I am an introvert who far prefers writing to talking, but video is so speedy. Even editing out all the “er”s on my phone only took ten minutes. But not only that – you can’t beat video for showing how things change. I’d like to hope that I will get to see some changes, so it’s mainly for a personal record of the changes (if any?!), I experience. I’d love to be able to look back in 3 months time and see real, visual results.

You can see my first video here:


Sugar and Alcohol


I confess – things have been quite hard over the last week or so. I always seem to waver in my commitment around ovulation time. I’m not sure if it’s the psychological acspect of the impending significant event, or a hormonal thing that makes me crave bad things.

I’ve had more alcohol in the last two weeks than I have had all year. And I’ve gotten a taste for white chocolate and eaten miles too much of it.

The alcohol amounts to a glass of red wine on five separate occasions in the last fortnight. I guess it’s not really that much, but I feel like I’m slipping into old habits. I used to drink every day. Day in, day out.

So I need to hold my head up and remember why I stopped.


  • It affects my sleep
  • It affects my skin
  • It makes me miserable and prone to tearfulness

Deep breath.

But sugar.

Man, this is the hardest, hardest thing out of everything to quit.

I’ve stopped caffeine, cut out gluten, increased raw food, cut right back on all processed foods, cut down alcohol (except for recently, ahem), but can I stay away from sugar??

No I can’t

It is so difficult.

How can I break this habit?

How can I kick this addiction?

I know excess sugar is bad for you all round – glucose is turned to fat by the liver, it destabilises your blood sugar levels leading to cravings for more and it affects your hormones and messes with your fertility.

I need to find the key to getting sugar out of my diet.

The smallest amount of it just makes me want more and more.

How can I break out of wanting it all the time?

I’m sabotaging my own efforts and it’s got to stop.

Cleaning up My Diet for Fertility

healthy eating apple

Given my three miscarriages and my two chemical pregnancies, I think it’s acceptable to say that recurrent miscarriage is a term that could apply to me.

I have seriously contemplated stopping and just moving forward without another baby, but somehow I can’t leave it behind yet. It just feels like we’re one person short :-(.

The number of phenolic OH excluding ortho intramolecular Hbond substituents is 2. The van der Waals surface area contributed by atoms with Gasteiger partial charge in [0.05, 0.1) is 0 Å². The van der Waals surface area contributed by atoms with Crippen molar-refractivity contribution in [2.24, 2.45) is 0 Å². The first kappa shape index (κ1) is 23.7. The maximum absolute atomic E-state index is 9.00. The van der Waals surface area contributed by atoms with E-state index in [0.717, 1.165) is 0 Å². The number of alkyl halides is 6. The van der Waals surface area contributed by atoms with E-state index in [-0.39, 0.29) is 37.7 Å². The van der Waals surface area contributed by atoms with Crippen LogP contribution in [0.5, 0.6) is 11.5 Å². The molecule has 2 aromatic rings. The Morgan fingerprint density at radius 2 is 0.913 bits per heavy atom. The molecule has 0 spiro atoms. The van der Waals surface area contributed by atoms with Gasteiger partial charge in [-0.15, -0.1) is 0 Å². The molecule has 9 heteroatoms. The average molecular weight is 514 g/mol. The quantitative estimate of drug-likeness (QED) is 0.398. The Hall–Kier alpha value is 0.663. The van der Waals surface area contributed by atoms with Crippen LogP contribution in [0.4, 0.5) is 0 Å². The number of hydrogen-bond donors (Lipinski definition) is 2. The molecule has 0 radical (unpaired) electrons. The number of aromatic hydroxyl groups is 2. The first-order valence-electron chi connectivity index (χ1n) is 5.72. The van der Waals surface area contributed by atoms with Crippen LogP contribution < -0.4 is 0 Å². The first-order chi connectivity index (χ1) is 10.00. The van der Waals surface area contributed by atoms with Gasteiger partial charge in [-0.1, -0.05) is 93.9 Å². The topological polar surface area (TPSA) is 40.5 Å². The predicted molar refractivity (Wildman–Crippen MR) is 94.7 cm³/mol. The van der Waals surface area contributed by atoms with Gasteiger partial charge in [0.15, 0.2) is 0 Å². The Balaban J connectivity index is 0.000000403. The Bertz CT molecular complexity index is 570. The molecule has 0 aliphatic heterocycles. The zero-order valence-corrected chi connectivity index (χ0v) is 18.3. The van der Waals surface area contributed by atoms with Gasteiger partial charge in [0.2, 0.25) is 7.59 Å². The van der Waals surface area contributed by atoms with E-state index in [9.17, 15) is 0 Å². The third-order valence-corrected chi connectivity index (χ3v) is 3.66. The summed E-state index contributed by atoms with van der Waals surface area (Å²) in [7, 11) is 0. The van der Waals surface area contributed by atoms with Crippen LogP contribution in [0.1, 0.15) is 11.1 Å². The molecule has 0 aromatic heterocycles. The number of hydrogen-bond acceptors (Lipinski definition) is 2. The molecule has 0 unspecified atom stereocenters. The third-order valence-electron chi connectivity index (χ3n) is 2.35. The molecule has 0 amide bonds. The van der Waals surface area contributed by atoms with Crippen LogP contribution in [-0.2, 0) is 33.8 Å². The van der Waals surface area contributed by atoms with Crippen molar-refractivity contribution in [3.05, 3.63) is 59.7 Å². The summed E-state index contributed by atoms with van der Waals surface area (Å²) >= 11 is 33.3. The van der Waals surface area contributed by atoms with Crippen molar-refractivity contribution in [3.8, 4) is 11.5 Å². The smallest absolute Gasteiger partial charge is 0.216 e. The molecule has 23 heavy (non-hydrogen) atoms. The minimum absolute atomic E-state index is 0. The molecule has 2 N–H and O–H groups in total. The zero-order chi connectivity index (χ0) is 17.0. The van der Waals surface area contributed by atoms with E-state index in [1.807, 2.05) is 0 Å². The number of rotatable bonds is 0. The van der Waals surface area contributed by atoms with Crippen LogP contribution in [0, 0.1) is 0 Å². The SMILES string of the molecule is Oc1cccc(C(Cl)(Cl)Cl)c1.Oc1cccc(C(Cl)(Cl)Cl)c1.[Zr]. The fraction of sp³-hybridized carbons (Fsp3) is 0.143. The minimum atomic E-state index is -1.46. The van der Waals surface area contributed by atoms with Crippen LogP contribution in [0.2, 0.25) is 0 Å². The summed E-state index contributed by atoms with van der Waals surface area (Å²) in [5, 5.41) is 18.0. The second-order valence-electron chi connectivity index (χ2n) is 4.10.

I’ve decided to give up thoughts of giving up (for now) and instead (since I won’t see a doctor), I’m concentrating on making myself as healthy as possible.

Since I know that I’m ovulating, and my cycle is almost textbook perfect, with a good bi-phasic pattern and a 14 day luteal phase, and I’ve just had two chemical pregnancies (proving that the sperm is finding the egg), it must be something to do with my body as a whole. And I suspect my immune system is over-zealously rejecting the fertilized egg.

I’m no doctor, but here’s my reasoning:

I have several low grade, niggly health problems that seem to point to inflammation and an over-active immune system.

The most prevalent of these is the joint pain I have been suffering from over the last year. Three months back it was so bad I would sometimes sit up in bed and cry because I couldn’t sleep. In the day time it was just aching wrists and elbows from moving the boys around and the physical care of two children, but at night it would feel like my whole body hurt.

These restless, exhausting, painful nights are what prompted me to stop alcohol, and then caffeine. And then cut right down on sugar (I still eat some, I haven’t been able to give that up just yet). Since then my joint pain has subsided – no more restless nights. My toe joints are still sore if I put pressure on them, but they don’t ache all the time like they used to.

Another symptom was bowel problems – bloated, constipated, alternating with diarrhoea, wind and occasional pain. I tried a home coeliac test blood test, which astonishingly came back positive (coeliacs tend to suffer from recurrent miscarriage before they are diagnosed). However, when I went to the doctor the lab blood test didn’t confirm it.

I was confused and upset, as I was hoping I’d found the “reason” for all my problems and my previous miscarriages. I’m wary of eating too much wheat now, so I’ve also cut right back on bread and pasta (my two main culprits). My digestion has been much better since, so coeliac or not, I’ve made a positive change.

Next is blepharitis – inflammation of the eyelids, around the eyelashes. This tends to affect older people, but my optician picked it up a couple of months ago at a routine eye test. My eyes had been feeling sore and achey for ages, which I’d put down to missed sleep with two small children, but actually I had a low grade inflammation.

I’ve also suffered a lot with sinus pain over the last year – around the base of my skull at the back, where I didn’t even know you had sinuses. It is incredibly painful and the pressure can get so bad I have to take painkillers to get through the day.

Finally is the horrible skin rash I tend to get around my waist. It itches like mad and looks like psoriasis or eczema, but it’s only a patch as big as my palm on both sides, so again, I’ve just lived with it.